Lullaby Ride: Film Review
A stolen baby sparks a frantic all-night chase in this Swiss thriller from director Christoph Schaub and novelist turned screenwriter Martin Suter.
LOCARNO - Fresh from its world premiere at the Locarno Film Festival, this Swiss-German chase thriller is a classy but uneven work, roaring off the starting grid at rubber-burning speed before running out of juice midway through. The plot, about a young couple’s desperate search for their stolen baby along late-night back roads, is loaded with dramatic potential. But despite more than 40 years of screen experience between them, the veteran Swiss director Christoph Schaub and novelist turned screenwriter Martin Suter never quite deliver the high-voltage jolt of stomach-churning suspense that such a parent-scaring plot should realistically trigger.
Stylishly shot and technically slick, Lullaby Ride comes with solid pedigree as a co-production of Berlin’s X Filme Creative Pool, whose other credits include Run Lola Run, Good Bye Lenin! and the upcoming Cloud Atlas. The female lead Alexandra Maria Lara also has a modest global profile, earning international acclaim in classy period pieces including Downfall, The Baader Meinhof Complex and Control. These factors may help distributors outside the German-speaking market to sell the film as a superior, gripping genre piece. But this lean high-concept plot arguably has more potential as a Hollywood remake.
Tension is apparent from the opening scene, with young parents Livia (Lara) and Marco (Blomberg) bitterly dissecting their broken relationship as they struggle to send their constantly crying baby boy off to sleep. A midnight drive along a semi-deserted highway offers the only solution, but the bickering couple’s brief stopover at an all-night garage turns nightmarish when their car is stolen by a joyriding pair of petty criminals, Jorge (Friedrich) and Claire (Schuler), with the snoozing baby still inside. In desperation, Livia and Marco steal another car to give chase, only to discover a stash of concealed cash and a loaded gun on board.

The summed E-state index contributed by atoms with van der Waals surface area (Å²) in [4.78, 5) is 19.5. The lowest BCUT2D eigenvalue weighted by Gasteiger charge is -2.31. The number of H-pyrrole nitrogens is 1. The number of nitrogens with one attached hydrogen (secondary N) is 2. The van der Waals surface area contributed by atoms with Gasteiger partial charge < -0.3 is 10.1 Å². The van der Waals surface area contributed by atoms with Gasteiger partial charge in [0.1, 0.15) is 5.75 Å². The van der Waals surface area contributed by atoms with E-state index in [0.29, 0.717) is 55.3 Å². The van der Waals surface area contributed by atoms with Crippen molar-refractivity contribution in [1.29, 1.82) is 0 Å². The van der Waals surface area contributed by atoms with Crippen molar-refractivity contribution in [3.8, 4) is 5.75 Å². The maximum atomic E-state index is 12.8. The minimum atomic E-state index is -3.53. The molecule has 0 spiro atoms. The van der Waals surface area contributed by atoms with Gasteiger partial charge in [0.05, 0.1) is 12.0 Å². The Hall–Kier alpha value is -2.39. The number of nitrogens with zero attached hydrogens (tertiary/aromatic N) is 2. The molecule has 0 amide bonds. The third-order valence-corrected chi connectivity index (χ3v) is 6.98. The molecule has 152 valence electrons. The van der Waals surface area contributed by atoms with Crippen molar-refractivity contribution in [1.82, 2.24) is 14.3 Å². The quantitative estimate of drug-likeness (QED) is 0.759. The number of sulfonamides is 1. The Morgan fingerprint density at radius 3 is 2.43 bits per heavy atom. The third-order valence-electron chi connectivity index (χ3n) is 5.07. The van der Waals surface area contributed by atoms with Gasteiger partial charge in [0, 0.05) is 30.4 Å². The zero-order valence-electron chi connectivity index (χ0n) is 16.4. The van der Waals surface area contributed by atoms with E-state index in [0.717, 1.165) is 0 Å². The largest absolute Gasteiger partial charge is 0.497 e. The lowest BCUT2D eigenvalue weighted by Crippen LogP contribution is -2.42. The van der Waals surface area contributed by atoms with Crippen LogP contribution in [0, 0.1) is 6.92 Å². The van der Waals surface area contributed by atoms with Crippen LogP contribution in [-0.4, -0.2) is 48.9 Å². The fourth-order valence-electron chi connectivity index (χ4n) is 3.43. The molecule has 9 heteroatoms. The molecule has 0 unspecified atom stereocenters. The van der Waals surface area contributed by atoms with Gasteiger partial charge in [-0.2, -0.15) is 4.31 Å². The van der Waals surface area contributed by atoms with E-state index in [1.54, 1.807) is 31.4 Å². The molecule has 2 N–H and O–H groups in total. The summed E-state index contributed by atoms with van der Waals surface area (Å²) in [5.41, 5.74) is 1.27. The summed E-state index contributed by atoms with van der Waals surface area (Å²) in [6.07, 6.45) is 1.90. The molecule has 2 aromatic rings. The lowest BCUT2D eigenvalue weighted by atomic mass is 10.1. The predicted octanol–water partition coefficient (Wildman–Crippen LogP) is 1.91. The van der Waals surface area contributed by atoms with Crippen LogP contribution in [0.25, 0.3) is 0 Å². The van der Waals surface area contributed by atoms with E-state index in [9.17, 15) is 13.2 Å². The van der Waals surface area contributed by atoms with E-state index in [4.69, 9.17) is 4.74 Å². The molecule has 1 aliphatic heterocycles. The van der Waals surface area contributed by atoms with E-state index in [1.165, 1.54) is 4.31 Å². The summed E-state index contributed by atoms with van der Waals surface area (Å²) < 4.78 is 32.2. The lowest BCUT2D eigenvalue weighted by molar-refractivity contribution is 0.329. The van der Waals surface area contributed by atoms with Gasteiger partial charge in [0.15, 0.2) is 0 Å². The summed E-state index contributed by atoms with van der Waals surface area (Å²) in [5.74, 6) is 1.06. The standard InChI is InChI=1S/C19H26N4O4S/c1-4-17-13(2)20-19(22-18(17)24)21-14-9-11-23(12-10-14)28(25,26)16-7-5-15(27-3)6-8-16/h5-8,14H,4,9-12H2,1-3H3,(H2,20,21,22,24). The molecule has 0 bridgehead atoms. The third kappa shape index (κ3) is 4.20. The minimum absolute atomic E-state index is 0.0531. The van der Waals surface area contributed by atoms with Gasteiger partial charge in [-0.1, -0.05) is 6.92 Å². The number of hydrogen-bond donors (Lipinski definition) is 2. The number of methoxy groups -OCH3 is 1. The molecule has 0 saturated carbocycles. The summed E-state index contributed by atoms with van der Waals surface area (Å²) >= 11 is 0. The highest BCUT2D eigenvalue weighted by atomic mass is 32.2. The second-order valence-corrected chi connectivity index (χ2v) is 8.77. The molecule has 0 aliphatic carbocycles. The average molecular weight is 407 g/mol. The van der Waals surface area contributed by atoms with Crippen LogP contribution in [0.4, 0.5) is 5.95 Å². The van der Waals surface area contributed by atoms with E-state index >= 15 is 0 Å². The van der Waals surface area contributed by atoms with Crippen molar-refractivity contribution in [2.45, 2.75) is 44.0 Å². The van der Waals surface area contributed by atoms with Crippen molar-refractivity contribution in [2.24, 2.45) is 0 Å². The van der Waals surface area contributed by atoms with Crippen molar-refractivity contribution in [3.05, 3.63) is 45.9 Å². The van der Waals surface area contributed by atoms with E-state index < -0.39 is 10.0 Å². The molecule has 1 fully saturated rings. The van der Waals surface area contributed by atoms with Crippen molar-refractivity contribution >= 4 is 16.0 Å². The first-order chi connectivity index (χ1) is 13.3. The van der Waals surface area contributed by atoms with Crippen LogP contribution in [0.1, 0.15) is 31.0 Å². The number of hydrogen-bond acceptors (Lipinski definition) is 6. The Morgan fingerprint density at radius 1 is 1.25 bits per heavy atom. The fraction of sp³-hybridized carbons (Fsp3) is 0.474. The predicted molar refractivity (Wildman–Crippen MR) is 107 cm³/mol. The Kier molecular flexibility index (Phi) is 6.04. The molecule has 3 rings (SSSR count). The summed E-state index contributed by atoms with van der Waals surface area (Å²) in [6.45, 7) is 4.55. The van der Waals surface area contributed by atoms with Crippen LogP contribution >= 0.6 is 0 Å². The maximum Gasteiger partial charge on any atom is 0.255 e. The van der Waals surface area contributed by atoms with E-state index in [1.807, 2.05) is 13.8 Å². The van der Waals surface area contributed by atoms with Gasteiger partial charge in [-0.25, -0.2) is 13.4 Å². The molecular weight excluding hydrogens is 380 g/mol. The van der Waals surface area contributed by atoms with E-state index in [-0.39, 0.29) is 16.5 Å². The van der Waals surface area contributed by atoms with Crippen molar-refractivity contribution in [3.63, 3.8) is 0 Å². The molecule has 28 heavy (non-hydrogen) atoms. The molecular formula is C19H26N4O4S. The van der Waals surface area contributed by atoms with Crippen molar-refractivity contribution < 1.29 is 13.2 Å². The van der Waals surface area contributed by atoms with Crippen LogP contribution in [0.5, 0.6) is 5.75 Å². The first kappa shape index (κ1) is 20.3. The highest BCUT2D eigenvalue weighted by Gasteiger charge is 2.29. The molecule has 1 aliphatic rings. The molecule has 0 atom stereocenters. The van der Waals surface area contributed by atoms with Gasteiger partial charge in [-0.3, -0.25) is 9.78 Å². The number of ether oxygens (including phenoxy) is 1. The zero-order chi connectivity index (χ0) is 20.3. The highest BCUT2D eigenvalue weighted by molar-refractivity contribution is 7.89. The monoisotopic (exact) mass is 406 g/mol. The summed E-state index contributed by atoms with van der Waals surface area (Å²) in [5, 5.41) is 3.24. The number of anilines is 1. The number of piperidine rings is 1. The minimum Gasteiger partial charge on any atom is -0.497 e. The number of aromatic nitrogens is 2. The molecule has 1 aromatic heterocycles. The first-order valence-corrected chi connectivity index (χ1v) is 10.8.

In the frenetic late-night chase that follows through sleepy villages and creepy forests, Livia and Marco become both hunter and prey. After several car crashes, tricksy phone scams, a clash with a bogus police officer, a roadside beating and an attempted rape, all the main protagonists finally converge just as dawn is rising. There is a resolution of sorts, albeit a one-sided pay-off that leaves several loose ends.
Some of the film’s more crudely drawn characters, notably the thuggish Jorge and the vampish Amy Winehouse lookalike Claire, seem to have been cut-and-pasted here directly from a 1950s B-picture about lowlife delinquents. Meanwhile, there is a bizarre lack of panic or urgency as Livia and Marco settle into their leisurely cat-and-mouse chase, even as their son’s life potentially hangs in the balance. Straub and Suter could clearly learn a few lessons in sustained tension from previous baby-kidnap movies such as the Coen brothers classic Raising Arizona or Gavin Hood’s Oscar-winning Tsotsi.
Despite its title, Lullaby Ride is never quite boring enough to send anyone off to sleep in earnest. This is a competent and good-looking chase thriller, but there are a few too many illogical dead ends and rambling side roads in its clumsy, coincidence-driven journey.
Venue: Locarno Film Festival premiere screening, August 4
Production companies: T&C Film AG, X Filme Creative Pool
Cast: Alexandra Maria Lara, Sebastian Blomberg, Carol Schuler, Georg Friedrich
Director: Christoph Schaub
Writer: Martin Suter
Producer: Marcel Hoehn
Cinematography: Nikloai Von Graevenitz
Editor: Marina Vernli
Music: Peter Scherrer
Sales company: T&C Edition AG, Zurich